This is part of a 5-piece case study on Dashlane. Be sure to check out the previous pieces for more insight.
In my last article about Dashlane, I foreshadowed what could be done better about the brand experience. Keep in mind, I love this product and I use it daily. It has greatly impacted my life and I hope other people will use it so they can live a simpler, safer life online. These suggestions serve as takeaways for other software companies working through building a brand and (if anyone from Dashlane ever reads this, it'll hopefully inspire them too).
There is only one critique that seems to be present in Dashlane's branding efforts: their advertising, specifically the integration of humor.
Humor is awesome and every brand can flex different emotions when trying to resonate with an audience. The key is to make sure it all points to the same emotion at the core. For Dashlane, those core emotions appear to be premium experience, sophistication, expensive, and bordering on elite.
Check out this ad they released for the Super Bowl in 2020:
The ad is evocative, however the humor conveyed seems a bit more childish and playful than Dashlane's other experiences. Dashlane's website is a straightforward, easy to understand information piece that demonstrates the reasons why this brand charges a premium price.
It's 100% possible to be humorous and expensive, but it's a bit more complex that zealous acting and funky plot scenarios.
What's the solution? I hate to bring them up as an example, because they're used so frequently, but Apple's Mac vs PC campaign is a flawless example of how to execute a humorous, yet premium ad. The refined structure of the ads gave them an elevated feel and the actors appear authentic. Not a whole lot of showmanship, but still entertaining.
If this is something your brand struggles with try this example: find a TV character, movie star, or otherwise well-known figure and mirror the emotion they bring to the table. Guaranteed they have specific phraseology, joke patterns, etc, that you can emulate.
Remember, as long as the marketing efforts point to the same place, you are on the right track to building a brand. Don't deviate from your compass.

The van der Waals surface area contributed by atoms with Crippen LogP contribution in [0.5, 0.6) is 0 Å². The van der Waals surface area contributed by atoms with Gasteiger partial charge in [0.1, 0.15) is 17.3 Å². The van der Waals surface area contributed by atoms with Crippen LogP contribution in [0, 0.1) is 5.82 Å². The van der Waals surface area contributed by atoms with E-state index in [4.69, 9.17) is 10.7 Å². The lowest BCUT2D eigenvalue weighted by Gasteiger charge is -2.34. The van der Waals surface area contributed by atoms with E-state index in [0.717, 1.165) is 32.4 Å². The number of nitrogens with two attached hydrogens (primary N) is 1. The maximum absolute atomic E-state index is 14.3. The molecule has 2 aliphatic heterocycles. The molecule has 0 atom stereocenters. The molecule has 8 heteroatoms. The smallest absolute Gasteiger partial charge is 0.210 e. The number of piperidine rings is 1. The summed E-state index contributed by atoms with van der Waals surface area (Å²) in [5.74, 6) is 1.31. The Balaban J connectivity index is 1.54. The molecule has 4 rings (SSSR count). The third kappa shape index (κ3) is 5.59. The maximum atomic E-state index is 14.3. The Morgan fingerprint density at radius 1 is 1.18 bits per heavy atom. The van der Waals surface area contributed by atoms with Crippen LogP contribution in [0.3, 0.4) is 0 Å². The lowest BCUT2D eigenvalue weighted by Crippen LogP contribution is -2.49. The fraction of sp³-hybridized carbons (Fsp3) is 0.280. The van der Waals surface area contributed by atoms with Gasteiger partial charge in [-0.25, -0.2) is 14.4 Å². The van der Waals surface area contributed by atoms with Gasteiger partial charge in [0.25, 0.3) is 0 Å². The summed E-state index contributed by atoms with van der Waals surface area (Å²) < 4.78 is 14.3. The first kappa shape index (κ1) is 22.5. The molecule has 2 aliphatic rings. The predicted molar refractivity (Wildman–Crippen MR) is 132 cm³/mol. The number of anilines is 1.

After 23 trials and test results, the Sloth Sanctuary concluded that sloths take an average of 16 days to fully digest food and rid itself of food waste. 16 full days is the same as 384 hours, 9.6 work weeks, or two working months to produce shit.
I'm currently reading The Lean Startup by Eric Ries. He talks about one of his first ventures and that they had spent six months working on a product that no one liked. No one knew how to use it, what good it did, or why they should buy it. Without mincing words: it was shit. It earned no money and it didn't help anyone.
What's the point?
It doesn't matter how long something took to make and how much effort you've put into it, if it's not useful to anyone, it's shit.
The remedy? Make something useful for someone and find out early whether or not it has value.
Design is a gargantuan undertaking, namely because there is so much stuff to consider. From logos, icons, illustrations, layouts, man, the list is endless. But, there are two things that set the trajectory for good design and good branding within a startup: color and typography.
Things go haywire with color really fast. Why? Because most startups want to impress people and peacock their way to good branding. The more flash, the better right? Wrong. Honestly, when you are starting out, it is imperative to rely on one core color (unless you design out a full color palette). Why one color? Because it helps you focus and reign in all of your energy on keeping your branding consistent. One color, with neutrals (black, greys, and white). That will make your startup appear far more mature than a one boasting yellows, blues, and pinks like a clown at a sideshow.
Type is hard, even for designers who have been trained in choosing tyoefaces and using them properly. In the prospect of boosting your startup through design, please heed this suggestion: pick one, good, timeless typeface. Why? Because typography connotes so much emotion and is often chosen based on what looks "cool." "Cool," usually translates to distressed, obnoxious, or flippant. None of which you want to be associated with your startup.
I get it, you want to be extravagant and show that your company is creative (and it is, don't you forget it). But is selecting an overtly illustrative or stylized typeface going to be the best way you communicate that? It could be, after you get a grip on what you're doing from a design perspective. But that takes time and expertise. So, for the time being until you can fully invest in picking typefaces that have personality and are selected with on-brand intentions, pick something neutral and timeless. I'd recommend pulling one from this font bundle on Design Cuts.
Implementing these suggestions into your startup is not going to solve everything, but it will at least help you appear more trustworthy until you can really build out and refine your branding.